We can only hope that the blog isn't considered a serious debate by most people. Unfortunately, there are some people in this world who are so unhappy or have such a lack of self confidence that they take pleasure in trying to tear down others. That doesn't mean that we accept any positive research that comes our way without question, nor does it mean that these people should get away with their meanness without a challenge. However, these people have always been a part of the world and probably always will be.

    Take care,

    HW
     
  7. Mark

    Mark Acting CEO

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    I have to agree with CBS that ERV's blog is an immensely important frontier for us. I have periodically reviewed a Google search for XMRV, and after going 5-10 pages deep, pages from ERV's blog seem to be the leading 'sceptic' information out there (ie. the most prominent voice against the WPI and its XMRV research, on the internet, by far).

    And ERV's blog does indeed need to carry a health warning for ME/CFS patients, it is vitriolic, offensive, judgmental, and likely to be upsetting to many people, at the same time as being (apparently) scientific, challenging and highly credible (a combination which accounts for the popularity - or perhaps inversely, the popularity may explain ERV's personality which comes across as somewhat psychotic to me!).

    So it is indeed important to respond to ERV. How to do so is another matter. Focusing too much attention might only serve to feed the monster in this case, since the blog seems to thrive on stirring up anger and controversy and on the resulting 'unscientific' comments from patients, which can then be produced as evidence of how ignorant and unscientific and nonsensical the patient lobby is. Unpleasant though ERV may be, the most effective and valuable responses in my view are the factual and scientific responses; outrage and insults seem to just spur this blogger on and confirm the prejudices of the readers. That said, a calm comment questioning ERV's confrontational approach is never out of place...

    One thought raised, reading Kurt's reaction, is to wonder whether we have failed somewhat to explore on this forum these alleged flaws in the detailed methodology of the WPI study. Kurt, you seem to be agreeing they found something but whether it was XMRV or an MLV or something else, possibly endogenous, is very much an open question. That appears reasonable if ERV's queries are valid, but then it becomes crucial to go into all that detail and to define precisely what other possibilities might turn out to explain the WPI findings. ERV doesn't seem to be presenting any kind of rival theory to explain the test findings (which says a lot btw), but I have this sense that if one defined, for each test, what the other possible explanations of positive results might be, if you took all the results together then you'd still end up with something which, if not XMRV, is still evidence of a probable pathogen implicated in ME/CFS.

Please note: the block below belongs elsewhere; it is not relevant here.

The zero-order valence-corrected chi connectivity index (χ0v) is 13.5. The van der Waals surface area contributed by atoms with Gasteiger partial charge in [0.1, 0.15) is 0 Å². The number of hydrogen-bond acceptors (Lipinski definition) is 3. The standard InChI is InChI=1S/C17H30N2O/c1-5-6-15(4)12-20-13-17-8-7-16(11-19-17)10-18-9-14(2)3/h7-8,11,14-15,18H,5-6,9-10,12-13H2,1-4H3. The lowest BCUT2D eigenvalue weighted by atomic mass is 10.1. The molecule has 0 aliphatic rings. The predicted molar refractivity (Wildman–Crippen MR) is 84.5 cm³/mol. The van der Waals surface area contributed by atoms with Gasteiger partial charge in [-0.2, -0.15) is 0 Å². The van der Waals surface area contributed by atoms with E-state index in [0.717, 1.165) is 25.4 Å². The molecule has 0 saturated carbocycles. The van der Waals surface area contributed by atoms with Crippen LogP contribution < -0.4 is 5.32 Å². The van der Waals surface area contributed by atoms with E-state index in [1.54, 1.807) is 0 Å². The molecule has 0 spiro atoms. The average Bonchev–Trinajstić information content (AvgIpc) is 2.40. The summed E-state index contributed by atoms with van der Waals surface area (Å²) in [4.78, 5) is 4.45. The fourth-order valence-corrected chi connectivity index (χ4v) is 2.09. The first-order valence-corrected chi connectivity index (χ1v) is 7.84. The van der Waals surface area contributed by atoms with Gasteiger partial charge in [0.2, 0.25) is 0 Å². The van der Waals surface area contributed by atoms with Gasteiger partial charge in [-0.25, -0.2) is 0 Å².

In other words, I'd love to see the scientists on this forum go through ERV's challenges point by point and explain to us what they might mean.

    Final note: I'd love to hear what ERV thinks of John Coffin. I believe there's a blog post where ERV lumps Coffin in with all the other researchers and basically calls them all c**ts and idiots! Presumably an oversight in failing to realise who Coffin is! Worth tracking down and highlighting...Identifying Coffin's impeccable credentials and his close involvement and tacit support of the WPI methodology - that should be a key bullet to fire; I'd be very interested in ERV's analysis of the Coffin presentation at CFSAC...perhaps ERV really does think John Coffin is an idiot too, in which case that might help the scientific community decide how seriously they ought to take ERV's accusations of stupidity...
     
  8. George

    George Guest

    Chuckles

    I remember being ERV's age and feeling like I knew it all. The thing about life is that it tempers us, it teaches us compassion, patients and understanding. ERV will get there, hopefully, one day. In the mean time these are the things that I take into consideration when reading ERV.

    She tends to only look at parts or portions of anything she doesn't like. For instance She did not watch the rest of DR. Mikovitz presentation on prohealth. It is difficult to come up with a sane and balance view of anything if you only see what you want to see and nothing else.

    Her science is incomplete. Many of the theory's she presents lack all of the relevant data she often chooses a few bits and pieces and attacks those without either understanding the context from which they are taken or ingnoring the bigger picture. This installment of her blog is a prime example. She talks about altering the DNA in a way that would cause HERVs to become active or to get a blob of goo. Neither of these things happened with the XMRV finding otherwise you would find the fragments in the healthy controls as well. Now the goo question is still out on the IC study. (chuckle)